He hates us, I should like to suggest, firstly because we are made in the image of God.  When he looks at us, he sees the image of God and it reminds him of where he once was.  Secondly, perhaps he hates us because we can be redeemed by God to live with God as sons and daughters in the heaven from which he was ejected.  The idea of us people, so much lower than his angelic majesty, being allowed in to the heaven he cannot now enter because of the work of Jesus Christ, the Son of God, must fill him with incandescent rage.  Thirdly, I guess he hates us because he hates God.  Fourthly, I think he hates us because he hates the Son of God, Jesus Christ, who caught him unawares and defeated him on the Cross.  Fifthly, I suppose, he just hates us.

So the Koran is telling the truth in this at least: No son has Allah begotten, for 'It is not befitting to (the majesty of) Allah that He should beget a son.'  But Almighty God, the maker and ruler of the stars and sea, did beget a Son, who was born of a young Jewish woman in a stable in Bethlehem in Judea just over 2,000 years ago.  It was befitting the majesty of God to become one of us, and in that way give Himself to us, because of His humility and His love towards us, that we should not perish, but have everlasting life through faith in the Lord Jesus Christ.

It could also be that Allah detests the Incarnation because it inspires Christians to care for the poor and needy and to become involved in society, seeing it not as evil, which was and is the Gnostic heresy, but in a way redeemable, able to have something done about it.  And by doing that, a child is saved from a life on the streets, the homeless are housed, the naked clothed or the sick healed.  In that simple work, we do the work of Christ and bring comfort and transformation, turning evil into good.  The Incarnation shows God getting His hands dirty.  Islam denies the Incarnation and it is no surprise that Islam is not big on social action.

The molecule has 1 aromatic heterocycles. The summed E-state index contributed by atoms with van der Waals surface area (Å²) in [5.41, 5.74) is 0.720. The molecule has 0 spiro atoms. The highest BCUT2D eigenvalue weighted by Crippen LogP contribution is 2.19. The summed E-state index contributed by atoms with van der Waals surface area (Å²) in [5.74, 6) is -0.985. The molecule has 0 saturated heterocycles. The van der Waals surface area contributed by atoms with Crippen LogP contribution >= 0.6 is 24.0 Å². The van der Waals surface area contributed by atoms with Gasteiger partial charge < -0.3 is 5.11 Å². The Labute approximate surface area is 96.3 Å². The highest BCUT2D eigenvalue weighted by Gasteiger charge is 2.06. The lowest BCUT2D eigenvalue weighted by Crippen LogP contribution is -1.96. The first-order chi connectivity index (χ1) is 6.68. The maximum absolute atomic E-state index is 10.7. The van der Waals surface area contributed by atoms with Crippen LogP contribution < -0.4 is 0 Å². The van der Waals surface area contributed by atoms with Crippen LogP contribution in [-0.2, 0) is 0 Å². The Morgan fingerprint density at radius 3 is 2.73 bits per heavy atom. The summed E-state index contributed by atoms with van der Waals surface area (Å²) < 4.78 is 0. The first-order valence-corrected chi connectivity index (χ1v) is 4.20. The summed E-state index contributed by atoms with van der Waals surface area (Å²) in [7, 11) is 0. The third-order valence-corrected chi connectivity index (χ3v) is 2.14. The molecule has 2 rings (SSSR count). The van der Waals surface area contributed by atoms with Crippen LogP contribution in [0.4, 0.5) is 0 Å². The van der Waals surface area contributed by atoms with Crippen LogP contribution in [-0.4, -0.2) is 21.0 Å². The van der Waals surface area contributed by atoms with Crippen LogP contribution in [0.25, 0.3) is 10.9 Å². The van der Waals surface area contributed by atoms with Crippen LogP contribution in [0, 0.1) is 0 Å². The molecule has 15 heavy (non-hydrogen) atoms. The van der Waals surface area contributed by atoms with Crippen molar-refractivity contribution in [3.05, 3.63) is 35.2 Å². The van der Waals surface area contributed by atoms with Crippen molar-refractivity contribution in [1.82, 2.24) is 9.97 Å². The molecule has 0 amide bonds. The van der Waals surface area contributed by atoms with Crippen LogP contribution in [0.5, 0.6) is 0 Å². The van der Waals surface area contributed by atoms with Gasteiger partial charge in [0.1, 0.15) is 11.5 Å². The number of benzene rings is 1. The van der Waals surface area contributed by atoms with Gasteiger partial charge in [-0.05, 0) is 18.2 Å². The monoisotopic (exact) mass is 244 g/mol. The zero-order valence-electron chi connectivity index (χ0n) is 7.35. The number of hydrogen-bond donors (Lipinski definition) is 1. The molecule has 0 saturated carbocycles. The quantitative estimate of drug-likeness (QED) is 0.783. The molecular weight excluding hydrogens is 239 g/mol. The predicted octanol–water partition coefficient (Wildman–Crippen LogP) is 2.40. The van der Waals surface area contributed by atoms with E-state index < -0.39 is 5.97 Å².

Maybe it is because Jesus was and is the Son of God that Christians also care about our world and our fellow man enough to be speaking prophetically into the corporate national sins behind such evils.  That is what the 18th and 19th century evangelical reformers did.  It was not enough to deal with the after-effects of child prostitution, for example, they had to stop such a national scandal at source.  But if God had never troubled to become involved in an intimate way in our human condition, why would they have bothered?  Because God first sacrificially loved us, therefore they sacrificially loved others.  Islam is not big on prophetic witness, either.  One lot of losers from the Christian-led abolition of the slave trade were the Muslim slave-traders.

There must be so much more I haven't yet seen in Allah's denunciation of Jesus as Immanuel, God-with-us, but I offer these thoughts in the meantime.  God's active intervention in the affairs of the world by being born into it has a massive spiritual significance.  It really challenges the forces of evil in a way we struggle to grasp.  And if it is such an affront to the realm of Satan, then on the basis that we should always do what the enemy least wants us to do, let us celebrate Christmas for all we are worth.  But for its own sake, and to keep in the forefront of our minds that God knows us, and cares for us, and heals us, and suffers with us, and redeems us and loves us, this festival needs keeping.  So let us do that, celebrating and living the incarnate only-begotten Son of God, the living Saviour, the Lord Jesus Christ.  Merry Christmas!